This increases CROP’s present Nevada acreage to a total of 2,115 acres, with 1,350 already in use for pivot irrigation.
CROP’s business is the weed business. They’re primarily engaged in investing, construction, owning and leasing greenhouse projects as part of the provision of real estate solutions for lease-to-licensed cannabis producers and processors.
The company’s portfolio:
- A hybrid rec/med cultivation facility in California.
- Two properties in Washington State.
- Cannabis and hemp CBD interests in Nevada
- Extraction capabilities in Nevada with international expansions in Jamaica and Italy.
- A joint venture with West Hollywood and San Bernardino dispensaries.
Now that the United States farm bill includes provisions on hemp, CROP is looking to cash in and has positioned itself as of October 23, with a three year, 1.5 million pound, USD$18 million to $28 million per year cannabidiol biomass supply agreement. CROP is now focusing on seeking out the 2019 CBD isolate supply agreements both domestically and internationally.
The Brightfield Group, a cannabis industry analyst, thinks the hemp-derived CBD market could reach $22 billion by 2022.
“As you can see from our summary of the significant points of this bill, the positive impact on the industry in the U.S. will be enormous. It will show the world that our industry is here to stay and will expand considerably, not just domestically but as we begin to work with customers globally,” said Crop CEO, Michael Yorke.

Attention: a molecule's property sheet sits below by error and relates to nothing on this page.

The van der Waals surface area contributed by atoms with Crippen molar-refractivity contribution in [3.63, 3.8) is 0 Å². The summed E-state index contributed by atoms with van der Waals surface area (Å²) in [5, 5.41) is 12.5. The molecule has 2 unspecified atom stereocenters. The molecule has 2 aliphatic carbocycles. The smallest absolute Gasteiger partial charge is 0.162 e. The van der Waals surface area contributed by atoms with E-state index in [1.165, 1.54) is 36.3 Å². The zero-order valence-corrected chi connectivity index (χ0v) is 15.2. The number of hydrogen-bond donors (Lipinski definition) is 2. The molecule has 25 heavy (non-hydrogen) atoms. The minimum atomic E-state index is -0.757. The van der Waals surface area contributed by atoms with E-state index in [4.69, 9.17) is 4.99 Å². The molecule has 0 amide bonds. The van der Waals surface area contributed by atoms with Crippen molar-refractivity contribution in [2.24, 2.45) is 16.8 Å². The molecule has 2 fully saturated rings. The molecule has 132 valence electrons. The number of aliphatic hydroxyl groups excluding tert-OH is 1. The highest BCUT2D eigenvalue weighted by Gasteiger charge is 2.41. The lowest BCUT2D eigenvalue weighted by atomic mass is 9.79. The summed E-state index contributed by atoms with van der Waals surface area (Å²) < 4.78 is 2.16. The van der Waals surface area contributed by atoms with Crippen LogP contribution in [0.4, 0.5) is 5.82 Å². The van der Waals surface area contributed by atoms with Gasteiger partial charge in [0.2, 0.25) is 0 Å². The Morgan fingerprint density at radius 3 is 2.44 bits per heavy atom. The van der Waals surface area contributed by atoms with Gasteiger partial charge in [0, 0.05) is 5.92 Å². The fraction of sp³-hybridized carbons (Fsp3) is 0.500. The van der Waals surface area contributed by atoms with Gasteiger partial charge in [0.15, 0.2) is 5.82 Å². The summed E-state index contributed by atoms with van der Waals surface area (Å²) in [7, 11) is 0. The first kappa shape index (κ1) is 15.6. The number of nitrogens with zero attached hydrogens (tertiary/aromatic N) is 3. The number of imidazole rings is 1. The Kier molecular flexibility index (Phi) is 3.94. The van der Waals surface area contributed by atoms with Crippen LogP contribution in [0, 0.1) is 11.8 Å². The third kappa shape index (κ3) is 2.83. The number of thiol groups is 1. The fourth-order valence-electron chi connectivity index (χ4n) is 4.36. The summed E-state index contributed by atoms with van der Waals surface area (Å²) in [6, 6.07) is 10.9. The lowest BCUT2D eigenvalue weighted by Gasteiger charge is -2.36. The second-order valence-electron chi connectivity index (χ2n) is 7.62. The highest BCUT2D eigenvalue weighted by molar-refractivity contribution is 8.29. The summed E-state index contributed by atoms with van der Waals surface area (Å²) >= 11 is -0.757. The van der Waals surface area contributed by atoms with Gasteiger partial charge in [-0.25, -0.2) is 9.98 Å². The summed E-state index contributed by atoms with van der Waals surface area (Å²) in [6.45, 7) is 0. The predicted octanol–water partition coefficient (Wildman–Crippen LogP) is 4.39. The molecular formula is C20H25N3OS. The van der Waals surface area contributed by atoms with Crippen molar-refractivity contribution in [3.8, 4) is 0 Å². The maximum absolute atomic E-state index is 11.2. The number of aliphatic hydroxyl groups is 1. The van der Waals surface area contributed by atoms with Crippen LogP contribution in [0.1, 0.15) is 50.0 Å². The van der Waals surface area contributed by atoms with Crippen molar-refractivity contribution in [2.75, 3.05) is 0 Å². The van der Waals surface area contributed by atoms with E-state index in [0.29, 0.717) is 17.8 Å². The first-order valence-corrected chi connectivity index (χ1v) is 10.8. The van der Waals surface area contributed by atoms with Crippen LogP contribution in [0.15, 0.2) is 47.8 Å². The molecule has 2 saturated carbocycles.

House and Senate lawmakers have agreed on the status of industrial hemp in HR 2, The Agricultural Improvement Act of 2018. Called the farm bill, HR 2 comes packaged with far-reaching provisions that lift the ban on hemp, while authorizing its production and research.
Senate Majority Leader Mitch McConnell (R-Ky.) initially introduced the Hemp Farming Act of 2018 in the Senate’s version of the farm bill which included provisions to legalize and remove it from the federal list of controlled substances.
The full H.R. 2 farm bill can be seen here.
Once passed, the amended legislation will read: “to conduct fundamental and applied research related to the development of new commercial products derived from natural plant material including hemp (as defined in section 297A of the Agricultural Marketing Act of 1946 for industrial, medical, and agricultural applications.”
SEC. 7125.SUPPLEMENTAL AND ALTERNATIVE CROPS; HEMP.
Section 1473D of the National Agricultural Research, Extension, and Teaching Policy Act of 1977 (7 U.S.C. 3319d) is amended—
(3) in subsection (c)(3)(E), by inserting “(including hemp (as defined in section 297A of the Agricultural Marketing Act of 1946))” after “material”
The new version of the farm bill opens the door to the federal regulation of hemp-derived CBD extracts. For consumers of hemp, this means better product consistency and quality, and an end to the legal ambiguity surrounding hemp-derived CBD. In addition, marijuana’s cousin produces strong fabric with over 25,000 uses.
Hemp has been listed as a Schedule I controlled substance since 1970, but HR 2 would exempt commercial hemp from this classification so long as products contain no more than 0.3 percent of THC by dry weight. The decision was made by the U.S. Food and Drug Administration, and will ultimately move CBD to the Schedule V list, which is the lowest level.
Otherwise, several consequences emerge from this change. First, it lifts the prohibition on all the other cannabinoids that can be sourced from hemp, such as cannabidivarin (CBDV), cannabinol (CBN), and cannabigerol (CBG). Ongoing research demonstrates the therapeutic potential of these cannabinoids, and under the farm bill’s provisions, any part of the plant, from its seeds to its extracts, acids, salts and isomers receive exemption from the Controlled Substances Act.
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